How police spent months taking down a spa where Robert Kraft is accused of paying for sex
By Jason Hanna, CNN
(CNN) -- Police allege New England Patriots owner Robert Kraft spent a total of 53 minutes at a Florida day spa across two visits -- during which time they say he paid for sex.
It took investigators about four months of work -- involving stakeouts, dumpster searches, and the secret installation of video cameras inside the business -- to bust the Orchids of Asia Day Spa in Jupiter and charge Kraft and other men with misdemeanor solicitation of prostitution, police say.
Kraft's charges, to which he has pleaded not guilty, cast a national spotlight on a wider police probe into whether the people who ran that spa and other spas in Florida were involved in sex trafficking -- that is, coerced their employees to engage in sex work.
The Jupiter spa was just one of several Florida spas ensnared in the larger, seven-month investigation. Scores of alleged johns have been or will be charged in the case, and what has been made public is just a fraction of a large international operation stretching from China to New York to Florida's Atlantic Coast, Martin County Sheriff William Snyder said.
Court documents reveal what police did to investigate the Jupiter spa and capture what they say is evidence of Kraft and more than 20 other men receiving sexual services there in January. Here is what the papers show:
Jupiter police get a tip from another agency
Jupiter police started investigating Orchids of Asia Day Spa in late October, after sheriff's detectives in the county to the north -- Martin County -- gave them some information.
Martin County detectives since July were investigating possible human trafficking and prostitution at several massage parlors in their own jurisdiction. Now they were telling Jupiter police that they had reason to believe that Orchids of Asia might be doing similar things, a police affidavit says.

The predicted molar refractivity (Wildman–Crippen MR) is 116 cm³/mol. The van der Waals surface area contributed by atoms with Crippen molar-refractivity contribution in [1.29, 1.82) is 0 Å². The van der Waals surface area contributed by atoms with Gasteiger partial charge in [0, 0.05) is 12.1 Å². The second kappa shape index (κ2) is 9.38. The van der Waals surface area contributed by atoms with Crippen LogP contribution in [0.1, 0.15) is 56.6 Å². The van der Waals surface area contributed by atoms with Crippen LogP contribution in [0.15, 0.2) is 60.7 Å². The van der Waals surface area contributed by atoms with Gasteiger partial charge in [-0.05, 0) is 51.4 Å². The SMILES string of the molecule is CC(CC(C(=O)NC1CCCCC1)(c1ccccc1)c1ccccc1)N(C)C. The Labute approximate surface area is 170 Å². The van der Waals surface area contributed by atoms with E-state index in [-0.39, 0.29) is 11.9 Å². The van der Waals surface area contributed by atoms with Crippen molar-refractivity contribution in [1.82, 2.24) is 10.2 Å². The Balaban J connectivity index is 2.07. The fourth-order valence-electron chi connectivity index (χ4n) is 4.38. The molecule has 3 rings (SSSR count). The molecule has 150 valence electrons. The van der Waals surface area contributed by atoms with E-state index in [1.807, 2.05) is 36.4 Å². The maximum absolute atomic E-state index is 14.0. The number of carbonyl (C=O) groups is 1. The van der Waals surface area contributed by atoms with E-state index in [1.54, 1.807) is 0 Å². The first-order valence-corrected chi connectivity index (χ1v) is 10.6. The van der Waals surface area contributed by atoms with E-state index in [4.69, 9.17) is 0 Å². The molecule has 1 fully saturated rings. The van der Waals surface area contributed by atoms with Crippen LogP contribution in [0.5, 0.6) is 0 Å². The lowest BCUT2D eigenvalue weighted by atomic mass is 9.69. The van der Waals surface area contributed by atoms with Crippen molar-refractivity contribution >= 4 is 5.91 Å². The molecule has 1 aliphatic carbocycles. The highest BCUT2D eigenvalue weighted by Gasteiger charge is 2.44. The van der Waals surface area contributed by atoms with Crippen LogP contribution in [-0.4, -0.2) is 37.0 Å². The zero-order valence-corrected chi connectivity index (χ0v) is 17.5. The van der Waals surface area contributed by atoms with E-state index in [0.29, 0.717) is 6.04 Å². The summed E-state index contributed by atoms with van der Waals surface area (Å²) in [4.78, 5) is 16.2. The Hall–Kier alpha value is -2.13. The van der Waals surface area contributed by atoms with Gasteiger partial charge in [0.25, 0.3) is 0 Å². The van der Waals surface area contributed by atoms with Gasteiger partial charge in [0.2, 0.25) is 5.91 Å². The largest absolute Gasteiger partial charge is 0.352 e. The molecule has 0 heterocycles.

A detective searches the Web, and sees 'rub and tug' reviews
Acting on the tip, a Jupiter detective searched for the business on the Internet, and saw several reviews describing it as a "rub and tug" -- slang for a parlor where a masseuse will provide a sexual service.
The detective decided to covertly record the outside of the business on video for about a week, 24 hours a day, starting November 6. The affidavit doesn't say how this video surveillance was done.
Each day, the spa opened at about 9 a.m. and closed around 10:30 or 11 p.m. Between seven and 20 clients visited the spa each day, and all were male, the affidavit says, citing the video.
All of the clients would stay for about 30 to 60 minutes, the affidavit says.
Police ask a health inspector to go in. She sees signs that women were living there
After seeing the video, the detective asked a Florida Department of Health investigator to inspect the business.
The inspector visited on November 14. When she came back, she said she met three women -- a manager and two employees -- and saw conditions that raised suspicions.
The inspector "advised it appeared as though the female employees were living there," the affidavit reads.
Inside were two rooms with beds, including sheets and pillows. Next to the beds were "dressers which housed several personal items including medicines and clothing for the females," the affidavit says.
"Inside the kitchen of the business, (the investigator) located a refrigerator filled with food and condiments, consistent with individuals living inside."
Three police detectives were outside in unmarked vehicles. At the inspection's end, a detective saw a woman go out a back door and toss a small plastic bag into a dumpster, the affidavit says.
Snyder, the Martin County sheriff, would later tell reporters about the general conditions in all of the parlors that were busted in the larger sting.
"It was clear that multiple women were working and living inside the spas," Snyder said in late February. "They were cooking on the back steps of the business. They were sleeping in the massage parlors on the massage tables.
"They had no access to transportation. They were moved from location to location."
Detectives check the trash and find evidence of sexual activity
On the night of November 14, two detectives went to the dumpster and looked inside.
They found several small grocery-style plastic bags. Inside one were several pieces of ripped paper.
A detective put together the pieces, revealing a ledger of sorts -- "a spreadsheet with several columns," the affidavit says.
"The columns were titled Name, Service, Add Time, Amount, In, Out, Cash, Card, Cert./Pre-Paid, Card tip and other," the court document says.
Also inside the bag were several "napkins which were wet and appeared to be covered in seminal fluid," the affidavit says.
A later lab test showed the fluid was semen, the affidavit says.
Investigators again pulled trash from the dumpster on November 19. Again, they found several napkins covered in fluid -- and again they tested positive for semen, according to the affidavit.